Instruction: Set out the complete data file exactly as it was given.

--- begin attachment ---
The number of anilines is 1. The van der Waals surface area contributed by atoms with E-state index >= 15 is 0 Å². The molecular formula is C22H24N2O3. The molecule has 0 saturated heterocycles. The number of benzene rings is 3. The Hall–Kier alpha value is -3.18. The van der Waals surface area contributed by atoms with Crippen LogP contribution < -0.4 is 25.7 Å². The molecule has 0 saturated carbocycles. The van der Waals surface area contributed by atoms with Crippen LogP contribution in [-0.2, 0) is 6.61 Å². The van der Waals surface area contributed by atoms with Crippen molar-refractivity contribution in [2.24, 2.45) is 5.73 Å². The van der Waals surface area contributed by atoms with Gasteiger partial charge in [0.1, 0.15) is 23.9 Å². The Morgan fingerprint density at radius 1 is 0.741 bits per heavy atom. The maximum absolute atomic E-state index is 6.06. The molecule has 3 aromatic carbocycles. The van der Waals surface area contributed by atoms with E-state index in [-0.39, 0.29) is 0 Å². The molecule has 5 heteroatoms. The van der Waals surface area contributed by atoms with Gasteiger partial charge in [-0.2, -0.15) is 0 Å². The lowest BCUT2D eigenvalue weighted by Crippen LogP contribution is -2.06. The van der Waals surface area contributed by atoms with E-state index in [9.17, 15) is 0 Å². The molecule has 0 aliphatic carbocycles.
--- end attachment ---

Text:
The number of anilines is 1. The van der Waals surface area contributed by atoms with E-state index >= 15 is 0 Å². The molecular formula is C22H24N2O3. The molecule has 0 saturated heterocycles. The number of benzene rings is 3. The Hall–Kier alpha value is -3.18. The van der Waals surface area contributed by atoms with Crippen LogP contribution < -0.4 is 25.7 Å². The molecule has 0 saturated carbocycles. The van der Waals surface area contributed by atoms with Crippen LogP contribution in [-0.2, 0) is 6.61 Å². The van der Waals surface area contributed by atoms with Crippen molar-refractivity contribution in [2.24, 2.45) is 5.73 Å². The van der Waals surface area contributed by atoms with Gasteiger partial charge in [0.1, 0.15) is 23.9 Å². The Morgan fingerprint density at radius 1 is 0.741 bits per heavy atom. The maximum absolute atomic E-state index is 6.06. The molecule has 3 aromatic carbocycles. The van der Waals surface area contributed by atoms with E-state index in [-0.39, 0.29) is 0 Å². The molecule has 5 heteroatoms. The van der Waals surface area contributed by atoms with Gasteiger partial charge in [-0.2, -0.15) is 0 Å². The lowest BCUT2D eigenvalue weighted by Crippen LogP contribution is -2.06. The van der Waals surface area contributed by atoms with E-state index in [9.17, 15) is 0 Å². The molecule has 0 aliphatic carbocycles.